Here we explain the difference between UX and UI – a common confusion amongst IT professionals.
User Experience (UX) Design is the process of enhancing customer satisfaction and loyalty by improving the usability, ease of use, and pleasure provided between the entirety of a user’s interaction with a businesses, services and products.
UX designers are responsible for being hands on with the process of research, testing, development, content, and prototyping to test for quality results. It is in theory a non-digital (cognitive science) practice, but used and defined predominantly by digital industries.
UX designers frequently collaborate closely with their product owner to ensure the product is easy to use and meets the needs of the users. They often assist in the creation of user stories and designing A/B tests that add objective data to the empirical agile approach.
Tools employed by the UX designer may include:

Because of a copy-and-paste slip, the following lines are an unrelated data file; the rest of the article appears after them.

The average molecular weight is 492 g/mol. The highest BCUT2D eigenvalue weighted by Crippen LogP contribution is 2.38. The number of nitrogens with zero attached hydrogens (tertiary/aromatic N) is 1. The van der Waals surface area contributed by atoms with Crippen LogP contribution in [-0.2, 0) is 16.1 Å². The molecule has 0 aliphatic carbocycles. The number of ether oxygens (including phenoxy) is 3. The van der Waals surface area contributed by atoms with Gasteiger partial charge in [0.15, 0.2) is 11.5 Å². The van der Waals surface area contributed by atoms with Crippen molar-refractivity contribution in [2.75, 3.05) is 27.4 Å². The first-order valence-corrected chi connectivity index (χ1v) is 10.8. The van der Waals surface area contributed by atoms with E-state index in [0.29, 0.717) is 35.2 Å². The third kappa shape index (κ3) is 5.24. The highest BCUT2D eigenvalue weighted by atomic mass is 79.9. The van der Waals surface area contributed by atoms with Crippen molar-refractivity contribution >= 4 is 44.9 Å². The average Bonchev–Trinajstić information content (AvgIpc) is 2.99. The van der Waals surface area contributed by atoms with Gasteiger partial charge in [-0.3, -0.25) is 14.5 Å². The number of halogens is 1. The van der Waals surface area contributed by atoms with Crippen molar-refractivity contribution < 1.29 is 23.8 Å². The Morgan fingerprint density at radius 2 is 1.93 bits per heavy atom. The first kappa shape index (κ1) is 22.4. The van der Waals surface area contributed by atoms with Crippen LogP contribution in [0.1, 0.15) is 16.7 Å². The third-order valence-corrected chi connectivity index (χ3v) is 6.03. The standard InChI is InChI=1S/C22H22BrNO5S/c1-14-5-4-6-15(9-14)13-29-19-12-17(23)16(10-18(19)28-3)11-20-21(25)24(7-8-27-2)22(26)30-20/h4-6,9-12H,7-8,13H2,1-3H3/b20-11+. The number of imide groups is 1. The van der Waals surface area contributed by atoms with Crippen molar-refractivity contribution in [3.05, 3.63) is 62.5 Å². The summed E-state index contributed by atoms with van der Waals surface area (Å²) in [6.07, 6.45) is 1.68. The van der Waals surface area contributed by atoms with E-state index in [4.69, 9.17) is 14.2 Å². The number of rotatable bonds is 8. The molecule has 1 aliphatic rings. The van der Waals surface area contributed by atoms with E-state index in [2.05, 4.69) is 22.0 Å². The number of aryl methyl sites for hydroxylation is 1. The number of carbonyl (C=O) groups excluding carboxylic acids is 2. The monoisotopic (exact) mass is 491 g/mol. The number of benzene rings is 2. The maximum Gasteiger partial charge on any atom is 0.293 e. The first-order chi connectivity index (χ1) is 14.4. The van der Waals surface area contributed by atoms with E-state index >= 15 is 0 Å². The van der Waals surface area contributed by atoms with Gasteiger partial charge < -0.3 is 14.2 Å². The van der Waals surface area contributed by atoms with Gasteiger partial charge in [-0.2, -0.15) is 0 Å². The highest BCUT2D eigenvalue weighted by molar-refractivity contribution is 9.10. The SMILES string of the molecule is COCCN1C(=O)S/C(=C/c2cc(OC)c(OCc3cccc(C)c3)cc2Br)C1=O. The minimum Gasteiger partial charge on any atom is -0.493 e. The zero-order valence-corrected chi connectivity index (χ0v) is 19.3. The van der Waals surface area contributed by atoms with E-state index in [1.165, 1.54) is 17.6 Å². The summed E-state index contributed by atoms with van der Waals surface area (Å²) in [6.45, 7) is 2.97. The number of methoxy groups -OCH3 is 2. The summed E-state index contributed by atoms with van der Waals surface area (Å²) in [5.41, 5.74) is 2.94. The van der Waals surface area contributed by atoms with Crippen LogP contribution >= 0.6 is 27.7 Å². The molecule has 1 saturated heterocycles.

- Mood boards
- Mental modelling
- Focus groups
- Prototypes (paper or clickable)
- Experience mapping
- Usability testing
- Writing user stories
- A/B testing or multi-variant testing
User Interface (UI) Design is concerned with how elements on a computer screen or device interact with each other and how the user interacts with the device.
User Interface designers are responsible for the look, feel, responsiveness and interaction of the digital experience, they are also responsible for accentuating the brand through the digital channel.
Tools employed by the UI designer may include:
- Creating graphic content
- User guides
- Look and feel style guides
Often UI designers are considered part of the development team and collaborate to refine a user story to include design elements before a story is consider ready while contributing during the sprint to implement the increment by developing graphic elements that can be integrated with the front end user interface.
UX and UI are two pieces of the same jigsaw and are essential considerations if you want to improve your site and its relationship with the user so that you gain more conversions, business leads and revenue. Indeed there is a significant overlap in accountabilities and deliverables and often it is hard to know where UX ends and UI begins.